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High-field open MR scanners generate first clinical results


A new type of MR scanner began operating in October. Staff at a Las Vegas outpatient clinic owned by Nevada Imaging Centers claim the 1T scanner produces images as good as or better than those of 1.5T systems, scans patients as fast as a closed high-field system, and does so using an open design.

A new type of MR scanner began operating in October. Staff at a Las Vegas outpatient clinic owned by Nevada Imaging Centers claim the 1T scanner produces images as good as or better than those of 1.5T systems, scans patients as fast as a closed high-field system, and does so using an open design.

"Artifacts are less," said medical director Dr. Gary McLellan. "Image contrast, by some measures, is better than our 1.5T."

Nevada Imaging Centers has five outpatient clinics running five MR scanners, each at a different field strength. Philips' new Panorama 1.0T excels at cervical spine imaging, the bread and butter of routine MR practices, according to McLellan. He compares the image quality and scan times favorably with scans taken at 1.5T.

"We have done images on people where we have seen no pulsation artifact," he said. "And truncation artifact is very small-nonexistent in some cases."

Patient volume is still climbing at Nevada Imaging's newest clinic. The center that hosts the Panorama 1.0T only opened in October, but within several weeks, the staff had managed nine patients in a single day on the new open high-field system. Pat McLellan, practice administrator for the five imaging centers, predicts the scanner will routinely handle 20 patients a day. She expects demand to rise rapidly.

"Obviously, we'll be getting the obese and claustrophobic patients, but this system is also especially suited to pediatric patients," she said. "Parents feel more comfortable because they can see their child, and the children are more comfortable because they can see their family."

Orthopedic patients will benefit as well. The Panorama 1.0T offers a large field-of-view, which helps in positioning joints in the isocenter of the magnet, Pat McLellan said.

The Panorama 1.0T uses many of the same components as Philips' flagship cylindrical 1.5T Achieva. It differs in its use of an actively shielded vertical field superconducting magnet, which is open on all four sides. Because of its unique architecture, the Panorama 1.0T requires specially designed coils.

Philips designed the magnet, which is being supplied by its partner Intermagnetics General, to restrict the 5-gauss line to that of a 1.5T cylindrical unit. This step overcomes the siting problems that had been an issue with earlier 1T open designs, according to Jacques Coumans, Philips vice president of MR global marketing. The company also reengineered the magnet and gradient system to reduce costs, which had been prohibitively high. Gradients operate at an amplitude of 26 mT/m and a slew rate of 80 T/m/sec.

The high-field open scanner can be used with dockable tables that allow one patient to be scanned while another is being prepped, said Hans Kleine Schaars, director of the MR radiology business segment for Philips.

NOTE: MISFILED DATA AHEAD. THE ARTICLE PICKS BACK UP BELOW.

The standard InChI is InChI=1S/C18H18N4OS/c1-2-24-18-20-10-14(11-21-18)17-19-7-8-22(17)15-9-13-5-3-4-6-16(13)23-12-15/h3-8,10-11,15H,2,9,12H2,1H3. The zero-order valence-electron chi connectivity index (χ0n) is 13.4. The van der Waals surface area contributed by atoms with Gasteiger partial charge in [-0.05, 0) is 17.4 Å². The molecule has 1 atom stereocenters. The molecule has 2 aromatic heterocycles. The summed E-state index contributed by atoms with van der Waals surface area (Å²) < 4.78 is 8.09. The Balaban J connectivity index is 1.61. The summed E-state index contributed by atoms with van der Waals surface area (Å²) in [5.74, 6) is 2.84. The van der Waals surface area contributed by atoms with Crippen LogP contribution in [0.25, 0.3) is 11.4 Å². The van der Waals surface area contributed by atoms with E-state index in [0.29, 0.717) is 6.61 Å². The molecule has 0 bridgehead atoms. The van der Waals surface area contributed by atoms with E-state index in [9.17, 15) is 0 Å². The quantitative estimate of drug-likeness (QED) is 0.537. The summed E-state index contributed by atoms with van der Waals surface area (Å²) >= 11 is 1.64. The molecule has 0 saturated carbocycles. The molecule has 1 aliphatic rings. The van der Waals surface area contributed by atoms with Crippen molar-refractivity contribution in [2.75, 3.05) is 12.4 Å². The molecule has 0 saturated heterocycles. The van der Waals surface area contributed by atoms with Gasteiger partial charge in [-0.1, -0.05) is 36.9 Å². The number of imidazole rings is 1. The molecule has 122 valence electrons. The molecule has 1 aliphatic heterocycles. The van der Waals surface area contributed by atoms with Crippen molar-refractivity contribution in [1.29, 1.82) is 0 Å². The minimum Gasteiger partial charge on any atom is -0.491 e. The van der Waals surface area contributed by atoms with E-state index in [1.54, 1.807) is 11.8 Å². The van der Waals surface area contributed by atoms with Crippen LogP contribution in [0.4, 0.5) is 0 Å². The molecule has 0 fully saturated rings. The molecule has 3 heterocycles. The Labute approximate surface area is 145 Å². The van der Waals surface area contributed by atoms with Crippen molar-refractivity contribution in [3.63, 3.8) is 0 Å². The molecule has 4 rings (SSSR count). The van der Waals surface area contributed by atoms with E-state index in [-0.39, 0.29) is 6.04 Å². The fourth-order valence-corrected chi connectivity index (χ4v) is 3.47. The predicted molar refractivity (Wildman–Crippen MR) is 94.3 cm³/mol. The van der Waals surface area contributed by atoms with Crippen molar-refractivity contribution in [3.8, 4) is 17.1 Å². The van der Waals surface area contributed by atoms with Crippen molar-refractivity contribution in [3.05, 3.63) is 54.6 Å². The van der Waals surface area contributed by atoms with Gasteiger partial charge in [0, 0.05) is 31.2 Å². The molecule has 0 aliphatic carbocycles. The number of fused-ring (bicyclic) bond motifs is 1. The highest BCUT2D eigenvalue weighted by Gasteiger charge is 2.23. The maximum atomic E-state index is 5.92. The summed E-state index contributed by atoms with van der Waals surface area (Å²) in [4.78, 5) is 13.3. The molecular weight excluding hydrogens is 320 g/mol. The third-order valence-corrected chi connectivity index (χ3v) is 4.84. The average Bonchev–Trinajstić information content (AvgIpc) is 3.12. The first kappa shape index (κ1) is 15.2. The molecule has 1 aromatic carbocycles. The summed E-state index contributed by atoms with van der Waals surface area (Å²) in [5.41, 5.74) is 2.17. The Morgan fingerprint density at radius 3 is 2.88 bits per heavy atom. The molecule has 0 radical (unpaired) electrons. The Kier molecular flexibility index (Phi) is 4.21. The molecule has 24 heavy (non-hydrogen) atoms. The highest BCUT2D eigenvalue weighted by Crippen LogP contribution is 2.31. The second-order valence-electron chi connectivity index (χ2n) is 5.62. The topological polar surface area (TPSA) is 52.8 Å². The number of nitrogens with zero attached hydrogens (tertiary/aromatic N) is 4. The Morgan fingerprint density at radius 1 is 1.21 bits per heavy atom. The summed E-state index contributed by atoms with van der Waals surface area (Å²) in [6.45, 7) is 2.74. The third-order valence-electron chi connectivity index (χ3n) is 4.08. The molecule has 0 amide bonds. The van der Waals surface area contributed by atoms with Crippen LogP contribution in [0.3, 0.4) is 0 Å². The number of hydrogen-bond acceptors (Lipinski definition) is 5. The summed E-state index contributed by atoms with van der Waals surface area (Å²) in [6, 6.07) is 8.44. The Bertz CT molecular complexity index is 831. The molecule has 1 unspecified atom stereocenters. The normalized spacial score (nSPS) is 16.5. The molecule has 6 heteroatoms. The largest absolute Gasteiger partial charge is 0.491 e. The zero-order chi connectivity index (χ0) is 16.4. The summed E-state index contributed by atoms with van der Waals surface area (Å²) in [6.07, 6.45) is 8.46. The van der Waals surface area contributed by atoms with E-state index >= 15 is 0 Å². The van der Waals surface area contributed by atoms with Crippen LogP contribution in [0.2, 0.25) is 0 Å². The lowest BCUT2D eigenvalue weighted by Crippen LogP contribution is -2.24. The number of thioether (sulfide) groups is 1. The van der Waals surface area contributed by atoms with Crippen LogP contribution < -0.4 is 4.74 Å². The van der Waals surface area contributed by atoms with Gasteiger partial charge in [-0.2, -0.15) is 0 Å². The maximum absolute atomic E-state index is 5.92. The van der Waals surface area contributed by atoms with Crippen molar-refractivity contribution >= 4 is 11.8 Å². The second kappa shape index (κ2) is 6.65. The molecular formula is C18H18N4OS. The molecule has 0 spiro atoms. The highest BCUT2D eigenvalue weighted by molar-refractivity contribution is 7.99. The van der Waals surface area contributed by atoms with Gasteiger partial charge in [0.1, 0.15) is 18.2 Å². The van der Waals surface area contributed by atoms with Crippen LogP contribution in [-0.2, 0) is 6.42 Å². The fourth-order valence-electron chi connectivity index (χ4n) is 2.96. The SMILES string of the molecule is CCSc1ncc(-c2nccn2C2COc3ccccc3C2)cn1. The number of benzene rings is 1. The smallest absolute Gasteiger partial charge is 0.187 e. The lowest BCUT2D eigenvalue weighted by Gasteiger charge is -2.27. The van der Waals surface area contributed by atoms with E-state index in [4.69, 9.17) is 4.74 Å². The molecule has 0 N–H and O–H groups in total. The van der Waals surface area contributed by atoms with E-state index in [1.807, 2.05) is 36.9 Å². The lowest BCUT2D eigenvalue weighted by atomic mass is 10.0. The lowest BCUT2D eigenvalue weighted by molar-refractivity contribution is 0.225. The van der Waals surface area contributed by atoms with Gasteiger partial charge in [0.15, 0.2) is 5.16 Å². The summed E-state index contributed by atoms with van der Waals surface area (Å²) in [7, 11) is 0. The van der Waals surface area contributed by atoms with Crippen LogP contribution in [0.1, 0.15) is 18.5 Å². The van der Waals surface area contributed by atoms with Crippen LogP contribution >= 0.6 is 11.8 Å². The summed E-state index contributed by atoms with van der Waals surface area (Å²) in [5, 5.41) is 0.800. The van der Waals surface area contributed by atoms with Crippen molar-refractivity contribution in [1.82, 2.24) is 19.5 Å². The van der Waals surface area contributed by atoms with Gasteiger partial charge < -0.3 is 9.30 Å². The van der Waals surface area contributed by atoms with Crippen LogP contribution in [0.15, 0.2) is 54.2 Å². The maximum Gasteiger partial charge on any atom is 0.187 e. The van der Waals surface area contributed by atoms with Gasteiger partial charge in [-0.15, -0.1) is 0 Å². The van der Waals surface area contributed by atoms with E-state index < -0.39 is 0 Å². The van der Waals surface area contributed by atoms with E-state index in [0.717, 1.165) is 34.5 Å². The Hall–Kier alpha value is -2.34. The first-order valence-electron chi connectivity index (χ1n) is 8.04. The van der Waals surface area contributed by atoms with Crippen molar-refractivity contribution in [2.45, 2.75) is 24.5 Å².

"This configuration is designed primarily for entrepreneurial centers, where throughput is very important," he said.

The Panorama 1.0T has been a long time coming. It was first shown at the RSNA meeting five years ago as a work-in-progress. At this year's meeting, Philips was preparing for full production, which is slated to begin in mid-2005. By then, the company expects to have about 10 sites in operation.

Interest in 1T MR scanners, once viewed as an economical alternative to high-field systems, has all but evaporated over the last several years. Falling prices for 1.5T systems and R&D aimed at expanding the clinical reach of these systems worked against the popularity of cylindrical 1Ts. The Panorama 1.0T could rekindle this interest by offering a high-field alternative for patients who cannot or prefer not to enter cylindrical systems.

For this reason, Philips plans to charge a premium for its new open product. Company executives have provided some room for negotiation, publicly placing the price above that of a 1.5T system but under that of a 3T.

"We feel the value proposition warrants such a price positioning all around the world," Coumans said.

Gary McLellan has achieved encouraging results in a wide range of applications, including MR mammography. His staff will soon attempt cardiac imaging and peripheral runoff angiography made possible by Philips' own MobiTrak moving table technology, which was developed for use on its high-performance cylindrical systems.

"This machine is designed to do pretty much all the applications you can do on Philips' top-of-the-line 1.5T system," he said.

These applications run on the Panorama 1.0T with only minimal adjustments to sequences developed for 1.5T systems, according to McLellan, whose staff uses Philips' ExamCards containing protocols for optimized MR exams. Scan parameters are downloaded into the scanner directly from these electronic files, which also contain help text and examples of clinical images.

"We started with standard 1.5T protocols from the Philips short-bore system and exported them over," McLellan said. "We modified them a little, with experience, but having the ExamCards meant we didn't have to start from scratch."

ExamCards are available to Philips' installed base via the Web, many of them contributed by users of Philips equipment. Sequences are customized for different field strengths.


Imaging Specialties: Vendor; Head and Neck

Medical Specialties: Radiology

Modality: MRI

Copyright © 2005 CMP Media LLC. All rights reserved.

2/1/05, Issue # 2702, page 47.

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